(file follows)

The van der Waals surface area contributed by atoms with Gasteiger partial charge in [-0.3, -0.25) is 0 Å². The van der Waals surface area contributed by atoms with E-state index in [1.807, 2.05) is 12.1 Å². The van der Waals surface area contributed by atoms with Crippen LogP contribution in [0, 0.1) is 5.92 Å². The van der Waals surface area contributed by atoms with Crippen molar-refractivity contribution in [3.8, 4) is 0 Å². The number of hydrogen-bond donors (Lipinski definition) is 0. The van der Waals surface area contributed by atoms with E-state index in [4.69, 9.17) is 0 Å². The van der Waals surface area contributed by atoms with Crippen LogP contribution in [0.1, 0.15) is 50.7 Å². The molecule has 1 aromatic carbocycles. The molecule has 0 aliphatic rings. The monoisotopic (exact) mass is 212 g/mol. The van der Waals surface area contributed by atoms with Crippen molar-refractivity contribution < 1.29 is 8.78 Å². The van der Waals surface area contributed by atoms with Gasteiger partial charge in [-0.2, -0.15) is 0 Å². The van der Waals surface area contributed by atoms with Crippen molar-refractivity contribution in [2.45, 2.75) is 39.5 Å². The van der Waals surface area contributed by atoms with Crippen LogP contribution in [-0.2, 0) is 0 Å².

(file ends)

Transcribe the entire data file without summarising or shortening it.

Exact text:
The van der Waals surface area contributed by atoms with Gasteiger partial charge in [-0.3, -0.25) is 0 Å². The van der Waals surface area contributed by atoms with E-state index in [1.807, 2.05) is 12.1 Å². The van der Waals surface area contributed by atoms with Crippen LogP contribution in [0, 0.1) is 5.92 Å². The van der Waals surface area contributed by atoms with Crippen molar-refractivity contribution in [3.8, 4) is 0 Å². The number of hydrogen-bond donors (Lipinski definition) is 0. The van der Waals surface area contributed by atoms with E-state index in [4.69, 9.17) is 0 Å². The van der Waals surface area contributed by atoms with Crippen LogP contribution in [0.1, 0.15) is 50.7 Å². The molecule has 1 aromatic carbocycles. The molecule has 0 aliphatic rings. The monoisotopic (exact) mass is 212 g/mol. The van der Waals surface area contributed by atoms with Crippen molar-refractivity contribution < 1.29 is 8.78 Å². The van der Waals surface area contributed by atoms with Gasteiger partial charge in [-0.2, -0.15) is 0 Å². The van der Waals surface area contributed by atoms with Crippen molar-refractivity contribution in [2.45, 2.75) is 39.5 Å². The van der Waals surface area contributed by atoms with Crippen LogP contribution in [-0.2, 0) is 0 Å².